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“When we assume…that our well-being depends on ourselves or our circumstances rather than on God, then we become constantly vigilant to potential threats to our social and emotional well-being. Like an animal that continually shifts its focus while quickly scanning the environment for threats, our brain scans our experience for actual or potential problems. Then, as soon as we find a problem, we fixate on it…Part of the solution to these survival-based ruminations is to begin to actually believe that God is competent to take care of us (Matt. 6:25–34). If we truly believe that the hard providences of life are orchestrated for our spiritual benefit (Rom. 8:28), then we can relax in the Lord’s protective arms.” (Robin Phillips)

“A believer once became so despondent that he abandoned his faith. It was winter, and He sunk into the depths of despair. But when spring came, and the trees began to bud, he realized what he was missing. But how was he to recover the trust in God that he had set aside? He confessed his loss of faith to his priest. The priest offered a directive. “Go back,” he said, “Revisit each thing that led you to despair. And then thank God for every struggle, every disappointment, and every letdown. Consider them to be the ‘chastening’ of the Lord to correct you. Let these times of discipline assure you of your Father’s love” (Hebrews 12:7-11). There in your gratitude to God for your trials, you will find the faith that you threw aside.” (Fr. Basil)

“It is sometimes better to be the younger son [Prodigal Son] starving in the pig pen than the elder son who, though outwardly abiding in the Father’s House, does not truly love Him. It is oftentimes easier to “come to ourselves” amidst the misery and emptiness of the world than under a false veneer of piety. Because it is only by realizing we have wandered that we have any hope of beginning the long road home. It is only by experiencing the pain hiding beneath our pleasures that we can come to choose the path of escape. Sometimes, to taste the bitterness of the world we ourselves have poisoned is the only medicine that can cure us.” (Hieromonk Gabriel)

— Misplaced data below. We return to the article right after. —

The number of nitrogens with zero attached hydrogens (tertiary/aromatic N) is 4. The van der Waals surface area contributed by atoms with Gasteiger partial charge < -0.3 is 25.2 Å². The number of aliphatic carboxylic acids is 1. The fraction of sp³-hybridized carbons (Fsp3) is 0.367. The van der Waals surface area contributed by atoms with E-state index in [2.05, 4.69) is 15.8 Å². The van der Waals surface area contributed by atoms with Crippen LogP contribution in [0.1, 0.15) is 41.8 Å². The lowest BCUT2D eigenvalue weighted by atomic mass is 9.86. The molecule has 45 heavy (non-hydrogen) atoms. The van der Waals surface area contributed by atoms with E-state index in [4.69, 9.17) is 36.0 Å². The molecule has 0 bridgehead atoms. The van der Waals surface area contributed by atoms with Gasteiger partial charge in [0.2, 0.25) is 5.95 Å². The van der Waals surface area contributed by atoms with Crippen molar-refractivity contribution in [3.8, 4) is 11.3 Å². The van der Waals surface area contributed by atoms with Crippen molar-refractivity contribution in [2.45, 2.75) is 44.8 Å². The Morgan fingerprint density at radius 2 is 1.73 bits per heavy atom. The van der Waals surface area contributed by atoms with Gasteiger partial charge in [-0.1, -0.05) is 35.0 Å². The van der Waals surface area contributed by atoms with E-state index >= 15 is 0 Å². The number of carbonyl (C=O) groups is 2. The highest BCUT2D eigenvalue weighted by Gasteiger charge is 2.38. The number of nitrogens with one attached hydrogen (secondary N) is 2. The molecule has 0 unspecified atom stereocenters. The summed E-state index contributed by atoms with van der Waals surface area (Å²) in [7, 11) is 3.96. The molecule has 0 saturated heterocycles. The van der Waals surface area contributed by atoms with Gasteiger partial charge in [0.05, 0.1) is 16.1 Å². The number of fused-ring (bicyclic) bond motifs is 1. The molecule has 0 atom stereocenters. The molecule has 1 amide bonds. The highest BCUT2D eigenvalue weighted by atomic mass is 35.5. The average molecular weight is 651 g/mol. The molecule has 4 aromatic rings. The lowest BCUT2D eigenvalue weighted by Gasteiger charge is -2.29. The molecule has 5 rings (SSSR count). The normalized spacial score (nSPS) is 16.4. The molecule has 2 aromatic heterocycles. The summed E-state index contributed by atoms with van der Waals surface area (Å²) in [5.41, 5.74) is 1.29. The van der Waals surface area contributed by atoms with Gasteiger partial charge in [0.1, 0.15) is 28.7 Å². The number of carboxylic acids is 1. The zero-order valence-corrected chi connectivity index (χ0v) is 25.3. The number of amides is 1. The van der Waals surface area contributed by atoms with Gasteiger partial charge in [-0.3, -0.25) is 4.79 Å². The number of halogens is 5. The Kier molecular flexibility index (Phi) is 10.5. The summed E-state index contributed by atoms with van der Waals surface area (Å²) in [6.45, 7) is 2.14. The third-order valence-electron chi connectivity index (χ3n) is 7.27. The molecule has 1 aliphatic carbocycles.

“It is also good to remember the great tribulations of the human life, so that the hardened and insensitive soul is softened and comes to a realization of its own state.”(St. Dorotheos of Gaza)

“We begin loving the world less in order to love God and His Kingdom more clearly and truly. In this context we begin ‘hating’ the world, including our families and parents as we come to understand their value is transient not eternal. Once we see the world not as an ultimate value, but a very temporal one, we can again form a rightful bond with it, realizing it has its place in God’s Kingdom, but can at times cause us to turn away from that Kingdom, like a shiny, distracting object. When we realize its proper and limited place, then we can love it appropriately. Then we realize that everyone in our lives is part of the world God is saving and transfiguring, and we come to love it all in its saved state which is now part of our life. We come to love everything because of its connection to our Creator and Savior. Our hearts begin to expand as we realize that what is worth loving on earth is that which becomes part of the eternal Kingdom of God. Our love expands towards eternity as we properly love all in our hearts.” (Fr. Ted Bobosh)


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